I'm not sure I can answer this yet. But there's the problem at least.

18 September, 2007

Koto ba

Heidegger's late book, On the Way to Language (1959), opens with a philosophical dialogue on the nature of language, between Heidegger himself, identified only as 'Inquirer' (though explicit reference is made to Heidegger's academic life and previous works), and an unnamed Japanese interlocutor, apparently based on Tomio Tezuka, who met Heidegger in 1954. Their conversation overtly centres on one of Heidegger's old students, Count Kuki Shuzo, who died in 1941, and his analysis of iki. In the middle of this dialogue comes the following exchange:
I: What is the Japanese word for “language”?

J: (after further hesitation) It is “Koto ba.”

I: And what does that say?

J: ba means leaves, including and especially the leaves of a blossom-petals [sic]. Think of cherry-blossoms or plum blossoms.

I: And what does Koto say?

J: This is the question most difficult to answer. But it is easier now to attempt an answer because we have ventured to explain Iki: the pure delight of the beckoning stillness. The breath of stillness that makes this beckoning delight come into its own is the reign under which that delight is made to come. But Koto always also names that which in the event gives delight, itself, that which uniquely in each unrepeatable moment comes to radiance in the fullness of its grace.

I: Koto, then, would be the appropriating occurrence of the lightening message of grace [das Ereignis der lichtenden Botschaft der Anmut].

J: Beautifully said!
My bullshit-detectors were, at this point, raging out of control. (I concede the possibility—certainly not the likelihood—of this passage being less stercorine in the original German.) So I pulled out the resources of my address-book and asked Gawain and Steve Languagehat (who in turn asked his friend Matt, of the excellent Japanese-studies blog No-Sword) if there was any validity to the claims Heidegger here makes about koto ba. I was relieved to discover, first of all, that koto ba (or kotoba) is in fact one of the Japanese expressions for language. It's a start! Kotoba seems to be the everyday word, with a semantic range from 'word' and 'speech' through to 'language' itself; it contrasts with the more technical term gengo, used in linguistics. Steve and Gawain were unanimous on this point.

But what is the origin and analysis of kotoba? Matt writes that 'in an earlier period, there were two phrases: "koto-no-ha" (言の葉,"leaves of words/speech") and "koto-ba" (事端, "tips of speech")'. The former referred to 'refined, artistic things like poetry', the latter to 'regular speech'. However, the two words were so similar that they 'proceeded to merge into one'. For this theory, he helpfully cites a number of sources: an 1835 book called Meigentsu, Ōtsuki Fumihiko's Daigenkai (1932-37), and Ōno Susumu's dictionary of Old Japanese (2004 edition). (Can you imagine Heidegger being this pragmatic and concrete?) Matt notes the older theory, that kotoba itself (and not koto-no-ha) means 'word-leaves', but observes that the latest source for this is the 18th-century Wakun no Shiori, and that it has since been discredited. Despite this, Matt thinks it remains a popular etymology, given the superficial identity of ba ('leaves') and the ending of kotoba: 'If you asked the average Japanese speaker (native or otherwise), they would probably give the "word-leaves" definition'. By contrast, Chris Drake, on this 1998 thread, writes that 'even if you personally interviewed 130 million Japanese, very few of them. . . would give 'word leaves' as the primary meaning or consider kotoba vegetative, although more people may have made the association during the period nationalism of the 30s and 40s'.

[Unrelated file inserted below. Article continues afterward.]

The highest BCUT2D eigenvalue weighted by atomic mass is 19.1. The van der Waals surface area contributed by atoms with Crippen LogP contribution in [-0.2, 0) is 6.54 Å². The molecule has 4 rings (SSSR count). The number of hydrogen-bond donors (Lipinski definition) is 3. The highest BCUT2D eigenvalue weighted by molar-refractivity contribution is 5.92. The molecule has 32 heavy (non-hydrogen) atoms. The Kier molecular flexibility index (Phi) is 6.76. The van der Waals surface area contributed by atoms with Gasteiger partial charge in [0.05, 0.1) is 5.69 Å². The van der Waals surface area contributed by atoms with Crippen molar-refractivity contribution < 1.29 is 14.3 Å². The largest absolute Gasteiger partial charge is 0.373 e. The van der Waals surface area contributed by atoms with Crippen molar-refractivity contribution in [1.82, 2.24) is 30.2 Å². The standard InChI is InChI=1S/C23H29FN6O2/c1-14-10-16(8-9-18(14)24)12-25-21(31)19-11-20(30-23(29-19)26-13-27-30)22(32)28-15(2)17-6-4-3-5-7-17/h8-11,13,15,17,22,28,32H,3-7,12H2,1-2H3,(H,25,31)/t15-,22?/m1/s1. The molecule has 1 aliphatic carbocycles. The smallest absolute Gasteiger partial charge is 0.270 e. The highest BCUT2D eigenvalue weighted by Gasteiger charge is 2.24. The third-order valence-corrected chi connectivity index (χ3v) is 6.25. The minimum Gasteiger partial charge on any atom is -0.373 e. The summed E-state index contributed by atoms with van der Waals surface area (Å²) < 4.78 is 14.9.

Gawain gives us some different information. He writes that 'in oldest Japanese (pre-Nara times), as far as we know, koto meaning "business" or "affairs" or "Things" was used interchangeably with the koto meaning speech or words'. [Incidentally, it fascinates me that koto should exhibit the same semantic development of affair to thing as English thing (cf. Old Norse Thing, German Ding) and Latin causa (case, affair) > French chose, Italian cosa.] So we a dichotomy between koto (thing) and koto (word). In fact, Tomio Tezuka himself recalls part of his conversation with Heidegger about the word kotoba, thus (cited by Drake):
I think that the koto is connected with koto [meaning "matter"] of kotogara [meaning "event" or "affair"]. . . the koto of "language" and the koto of "matter" are two sides of the same coin: things happen and become language (kotoba).
Drake adds that this connection of the two kotos 'isn't accepted by any historical linguist I know of; it resembles more of a pun'. Gawain, likewise, remarks that
there is no reason to think that "koto" meaning things and "koto" meaning words are actually the same word; they are written with the same ideogram, but ideograms have sometimes been used purely phonetically.